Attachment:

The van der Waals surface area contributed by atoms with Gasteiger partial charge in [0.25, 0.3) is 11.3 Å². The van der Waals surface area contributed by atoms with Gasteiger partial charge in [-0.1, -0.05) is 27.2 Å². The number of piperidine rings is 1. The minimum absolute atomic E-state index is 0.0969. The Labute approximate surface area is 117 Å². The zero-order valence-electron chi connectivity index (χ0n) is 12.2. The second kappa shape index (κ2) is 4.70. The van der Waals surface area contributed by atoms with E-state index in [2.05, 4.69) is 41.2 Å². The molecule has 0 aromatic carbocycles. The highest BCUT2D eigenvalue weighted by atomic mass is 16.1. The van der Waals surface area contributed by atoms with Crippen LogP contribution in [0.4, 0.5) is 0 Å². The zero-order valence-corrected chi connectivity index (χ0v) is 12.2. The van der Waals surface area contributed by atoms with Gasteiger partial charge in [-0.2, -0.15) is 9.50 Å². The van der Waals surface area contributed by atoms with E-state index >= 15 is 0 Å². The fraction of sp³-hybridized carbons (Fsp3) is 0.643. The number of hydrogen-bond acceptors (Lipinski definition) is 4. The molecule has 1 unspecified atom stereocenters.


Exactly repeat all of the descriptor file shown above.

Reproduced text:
The van der Waals surface area contributed by atoms with Gasteiger partial charge in [0.25, 0.3) is 11.3 Å². The van der Waals surface area contributed by atoms with Gasteiger partial charge in [-0.1, -0.05) is 27.2 Å². The number of piperidine rings is 1. The minimum absolute atomic E-state index is 0.0969. The Labute approximate surface area is 117 Å². The zero-order valence-electron chi connectivity index (χ0n) is 12.2. The second kappa shape index (κ2) is 4.70. The van der Waals surface area contributed by atoms with E-state index in [2.05, 4.69) is 41.2 Å². The molecule has 0 aromatic carbocycles. The highest BCUT2D eigenvalue weighted by atomic mass is 16.1. The van der Waals surface area contributed by atoms with Crippen LogP contribution in [0.4, 0.5) is 0 Å². The zero-order valence-corrected chi connectivity index (χ0v) is 12.2. The van der Waals surface area contributed by atoms with Gasteiger partial charge in [-0.2, -0.15) is 9.50 Å². The van der Waals surface area contributed by atoms with E-state index >= 15 is 0 Å². The fraction of sp³-hybridized carbons (Fsp3) is 0.643. The number of hydrogen-bond acceptors (Lipinski definition) is 4. The molecule has 1 unspecified atom stereocenters.